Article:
The Government is hoping for better news on the employment front after a raft of job losses dealt a huge blow to British industry.
Official unemployment figures will show whether the downwards trend is continuing.
The Resolution Foundation said today's figures could show that Scotland has returned to the employment level it had before the financial crash of 2008.
Scotland is one of three UK regions yet to restore pre-crash employment rates, along with Northern Ireland and the South East, said the think tank.
England closed its "jobs gap" in 2014 and now has a record employment rate of 74.3%.
A study by jobs website Glassdoor listed the best jobs for earning potential, careers and number of openings.
Management jobs in business development, finance, human resources and marketing were among the most popular, as well as business analyst and software engineer jobs.
Diarmuid Russell of Glassdoor said: "The UK jobs market is in a buoyant mood with record numbers of people in employment and a good ratio of available roles per job-seeker.
"These results demonstrate that popular jobs in business development, recruitment and HR mean UK businesses are placing greater importance on growing numbers, building teams and of course generating the highest net-profit possible."
Workers are still reeling from job loss announcements this week, including over 1,000 at steel giant Tata.
Last month's unemployment figures from the Office for National Statistics showed a jobless total of 1.71 million, and record employment levels of 31.3 million.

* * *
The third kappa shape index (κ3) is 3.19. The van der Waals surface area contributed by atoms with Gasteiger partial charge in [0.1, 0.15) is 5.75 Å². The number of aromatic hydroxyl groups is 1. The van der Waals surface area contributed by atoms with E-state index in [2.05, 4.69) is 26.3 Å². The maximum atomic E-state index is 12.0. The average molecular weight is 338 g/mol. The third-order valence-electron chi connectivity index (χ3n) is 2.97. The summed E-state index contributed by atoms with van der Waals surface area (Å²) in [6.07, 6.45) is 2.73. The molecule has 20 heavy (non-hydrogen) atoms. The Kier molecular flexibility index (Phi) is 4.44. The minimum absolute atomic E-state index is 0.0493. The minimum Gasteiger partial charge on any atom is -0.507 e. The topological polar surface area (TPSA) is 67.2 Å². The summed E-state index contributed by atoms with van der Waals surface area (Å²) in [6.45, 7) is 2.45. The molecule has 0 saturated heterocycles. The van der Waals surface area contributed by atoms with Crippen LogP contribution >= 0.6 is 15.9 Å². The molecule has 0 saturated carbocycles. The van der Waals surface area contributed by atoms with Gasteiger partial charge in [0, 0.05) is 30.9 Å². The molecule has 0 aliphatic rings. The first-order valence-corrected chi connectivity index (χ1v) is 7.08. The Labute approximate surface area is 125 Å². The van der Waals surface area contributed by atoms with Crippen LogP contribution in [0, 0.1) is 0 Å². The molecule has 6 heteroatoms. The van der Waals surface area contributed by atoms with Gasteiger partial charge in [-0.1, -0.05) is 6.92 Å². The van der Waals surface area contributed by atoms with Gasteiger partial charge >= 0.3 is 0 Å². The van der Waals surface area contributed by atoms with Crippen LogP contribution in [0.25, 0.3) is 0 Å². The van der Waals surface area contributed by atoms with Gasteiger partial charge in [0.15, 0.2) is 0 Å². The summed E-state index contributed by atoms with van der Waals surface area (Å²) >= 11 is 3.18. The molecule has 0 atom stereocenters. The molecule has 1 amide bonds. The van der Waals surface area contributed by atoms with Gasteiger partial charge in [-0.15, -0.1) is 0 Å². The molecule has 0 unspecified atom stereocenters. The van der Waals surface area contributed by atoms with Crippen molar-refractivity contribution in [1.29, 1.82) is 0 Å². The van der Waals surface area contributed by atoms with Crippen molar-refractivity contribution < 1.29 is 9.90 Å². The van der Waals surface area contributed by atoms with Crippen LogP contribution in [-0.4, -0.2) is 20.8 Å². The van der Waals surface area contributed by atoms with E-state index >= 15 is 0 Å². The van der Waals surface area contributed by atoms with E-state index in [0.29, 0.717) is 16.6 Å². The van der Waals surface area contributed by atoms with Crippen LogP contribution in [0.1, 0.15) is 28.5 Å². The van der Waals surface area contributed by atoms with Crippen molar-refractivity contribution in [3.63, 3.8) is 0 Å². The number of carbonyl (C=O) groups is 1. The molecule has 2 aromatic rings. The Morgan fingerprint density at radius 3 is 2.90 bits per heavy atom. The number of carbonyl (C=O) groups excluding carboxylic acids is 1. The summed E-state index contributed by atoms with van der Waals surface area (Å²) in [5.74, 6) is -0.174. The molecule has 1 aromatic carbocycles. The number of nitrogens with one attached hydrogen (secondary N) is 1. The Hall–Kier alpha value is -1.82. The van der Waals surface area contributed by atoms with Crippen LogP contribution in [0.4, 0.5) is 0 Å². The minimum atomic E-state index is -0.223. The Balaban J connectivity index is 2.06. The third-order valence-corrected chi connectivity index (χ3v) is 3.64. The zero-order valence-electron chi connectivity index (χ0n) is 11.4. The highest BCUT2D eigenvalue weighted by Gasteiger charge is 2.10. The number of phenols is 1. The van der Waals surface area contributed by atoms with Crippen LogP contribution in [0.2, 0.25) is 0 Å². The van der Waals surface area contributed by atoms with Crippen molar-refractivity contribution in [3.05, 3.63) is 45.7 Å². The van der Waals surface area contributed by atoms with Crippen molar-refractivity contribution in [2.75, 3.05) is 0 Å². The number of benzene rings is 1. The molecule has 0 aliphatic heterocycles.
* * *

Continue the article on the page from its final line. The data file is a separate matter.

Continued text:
A new analysis by the IPPR think-tank found that a further 1,700 jobs could be lost in the supply chain of Welsh and English steel-making communities.
The worst-hit area will be in Port Talbot in South Wales, where 1,200 posts could be axed at the plant's suppliers, on top of 750 announced by Tata, it was estimated.
In Trostre, South Wales, Corby in Northamptonshire and Hartlepool, where up to a combined 300 jobs will go, a further 500 could be lost as the supply chain adjusts, said IPPR.
These are the jobs lost as a consequence of lost demand from the plants themselves, which will have a knock-on effect for their would-be supplier firms.
The supply chain job losses are likely to hit the basic manufacturers and suppliers of iron and machinery, and processors and suppliers of coke and petroleum.
Catherine Colebrook, IPPR chief economist, said: "British steel is facing difficult international headwinds, with slowing demand for steel from China having knock-on effects for the industry right across the world."